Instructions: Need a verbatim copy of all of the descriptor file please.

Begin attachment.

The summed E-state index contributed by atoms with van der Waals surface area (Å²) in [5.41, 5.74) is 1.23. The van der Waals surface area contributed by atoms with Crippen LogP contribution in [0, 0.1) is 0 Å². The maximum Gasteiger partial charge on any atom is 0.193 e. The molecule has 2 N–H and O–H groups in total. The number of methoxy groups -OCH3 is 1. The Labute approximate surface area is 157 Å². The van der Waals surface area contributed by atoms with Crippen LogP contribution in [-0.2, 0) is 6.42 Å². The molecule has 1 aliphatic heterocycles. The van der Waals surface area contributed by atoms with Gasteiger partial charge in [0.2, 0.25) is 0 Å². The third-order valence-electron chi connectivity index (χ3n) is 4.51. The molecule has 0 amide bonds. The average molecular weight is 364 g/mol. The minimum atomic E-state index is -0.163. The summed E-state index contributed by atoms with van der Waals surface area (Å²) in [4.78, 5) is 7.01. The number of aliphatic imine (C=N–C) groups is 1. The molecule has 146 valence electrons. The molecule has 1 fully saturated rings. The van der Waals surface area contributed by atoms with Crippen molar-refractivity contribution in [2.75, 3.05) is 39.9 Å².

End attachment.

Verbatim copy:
The summed E-state index contributed by atoms with van der Waals surface area (Å²) in [5.41, 5.74) is 1.23. The van der Waals surface area contributed by atoms with Crippen LogP contribution in [0, 0.1) is 0 Å². The maximum Gasteiger partial charge on any atom is 0.193 e. The molecule has 2 N–H and O–H groups in total. The number of methoxy groups -OCH3 is 1. The Labute approximate surface area is 157 Å². The van der Waals surface area contributed by atoms with Crippen LogP contribution in [-0.2, 0) is 6.42 Å². The molecule has 1 aliphatic heterocycles. The van der Waals surface area contributed by atoms with Gasteiger partial charge in [0.2, 0.25) is 0 Å². The third-order valence-electron chi connectivity index (χ3n) is 4.51. The molecule has 0 amide bonds. The average molecular weight is 364 g/mol. The minimum atomic E-state index is -0.163. The summed E-state index contributed by atoms with van der Waals surface area (Å²) in [4.78, 5) is 7.01. The number of aliphatic imine (C=N–C) groups is 1. The molecule has 146 valence electrons. The molecule has 1 fully saturated rings. The van der Waals surface area contributed by atoms with Crippen molar-refractivity contribution in [2.75, 3.05) is 39.9 Å².